Found abused/neglected pitt bull mix

From: J. Ernst
email: julie.ernst@dhs.gov
Remote Name: 209.116.240.11
Date: 22 Jul 2004
Time: 10:54:21

I am writing because my husband just found a very needy pit bull mix the other day when he was walking our two dogs. She was chained to a pole in Druid Hill Park, and was howling for someone to help her. My husband brought her home, fed her (she is emaciated) then brought her to Baltimore's SPCA, but they could not promise they wouldn't kill her, so he brought her home. She is adorable and we wish we could keep her, but we already have two dogs, a cat and a kitten that we found in a tree about a month ago. She doesn't seem to be house trained and I believe the change in her diet has caused her to have diarrhea. She is so skiddish and needs someone who will love her and help her build some confidence. If it weren't for the lack of house training, I think we'd be able to foster her for a little while until she was adopted, but there are times when we aren't home for @ 8 hrs., which makes it difficult to teach her. The shelter recommended we call her "Druidzilla", which has stuck. She shows no signs of aggressive tendencies (and I've seen her challenged by my dogs). Does anyone know of a rescue that is good about taking strays? We've called a few and many are booked. Or, is there a caring, patient person out there willing to nurse her back to health? Any advice would be greatly apprciated! Thanks, Julie Ernst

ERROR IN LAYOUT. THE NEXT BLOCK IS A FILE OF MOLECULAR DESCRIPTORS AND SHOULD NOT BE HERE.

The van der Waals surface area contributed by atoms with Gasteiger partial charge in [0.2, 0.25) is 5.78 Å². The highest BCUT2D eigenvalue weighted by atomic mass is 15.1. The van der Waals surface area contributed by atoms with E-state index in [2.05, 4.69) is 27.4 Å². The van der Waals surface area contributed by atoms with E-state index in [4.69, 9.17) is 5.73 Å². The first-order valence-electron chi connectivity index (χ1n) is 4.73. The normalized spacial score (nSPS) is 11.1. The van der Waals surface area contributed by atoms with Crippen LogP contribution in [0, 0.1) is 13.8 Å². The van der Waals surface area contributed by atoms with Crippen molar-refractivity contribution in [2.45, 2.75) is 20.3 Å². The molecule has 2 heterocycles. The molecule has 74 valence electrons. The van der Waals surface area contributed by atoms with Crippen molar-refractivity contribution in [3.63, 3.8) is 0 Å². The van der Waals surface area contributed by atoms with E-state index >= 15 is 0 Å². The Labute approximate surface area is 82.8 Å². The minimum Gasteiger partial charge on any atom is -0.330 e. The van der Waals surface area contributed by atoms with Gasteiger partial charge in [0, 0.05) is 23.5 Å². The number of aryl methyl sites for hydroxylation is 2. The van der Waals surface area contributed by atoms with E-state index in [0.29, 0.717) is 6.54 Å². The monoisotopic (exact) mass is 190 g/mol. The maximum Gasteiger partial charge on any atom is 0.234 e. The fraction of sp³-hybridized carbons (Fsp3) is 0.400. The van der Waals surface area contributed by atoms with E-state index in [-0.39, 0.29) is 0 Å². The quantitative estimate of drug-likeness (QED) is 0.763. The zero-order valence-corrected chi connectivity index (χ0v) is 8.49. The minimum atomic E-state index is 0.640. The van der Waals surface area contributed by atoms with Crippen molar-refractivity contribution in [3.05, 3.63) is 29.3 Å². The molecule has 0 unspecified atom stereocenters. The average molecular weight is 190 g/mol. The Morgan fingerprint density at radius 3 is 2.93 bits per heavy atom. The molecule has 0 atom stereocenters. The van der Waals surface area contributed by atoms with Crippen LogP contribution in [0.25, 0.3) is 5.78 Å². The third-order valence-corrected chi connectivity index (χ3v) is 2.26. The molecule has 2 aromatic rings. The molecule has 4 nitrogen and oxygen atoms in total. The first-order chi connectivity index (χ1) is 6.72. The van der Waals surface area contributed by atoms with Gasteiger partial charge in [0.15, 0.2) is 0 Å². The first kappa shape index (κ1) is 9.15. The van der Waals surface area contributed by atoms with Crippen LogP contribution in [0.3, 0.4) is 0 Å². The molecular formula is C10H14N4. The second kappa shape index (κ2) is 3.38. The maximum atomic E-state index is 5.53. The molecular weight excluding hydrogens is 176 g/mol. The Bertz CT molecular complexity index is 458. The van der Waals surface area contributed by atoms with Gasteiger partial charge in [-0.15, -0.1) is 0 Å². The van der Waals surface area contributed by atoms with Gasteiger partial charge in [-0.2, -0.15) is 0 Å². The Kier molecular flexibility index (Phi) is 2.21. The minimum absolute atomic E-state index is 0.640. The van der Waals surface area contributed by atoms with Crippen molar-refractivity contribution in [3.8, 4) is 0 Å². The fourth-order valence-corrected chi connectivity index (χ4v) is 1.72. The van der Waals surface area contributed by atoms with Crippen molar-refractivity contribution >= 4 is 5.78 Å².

Druidzilla

Saturday, August 14, 4pm: When I came home about an hour ago, I noticed a squad car parked in front of what is becoming the nuisance property of the block, the corner, 1700 Madison Avenue. Mr. Vogt with the PGP and other of his officers have noticed known drug dealers in and out at all hours. "Bryan, he has a rap sheet 15 pages long for drug dealing." he said regarding one guy I saw. The slumlord there has repeatedly shown he doesn't care. No interest in who he rents to. The tenants are so pathetic they even throw their garbage out onto the street in front.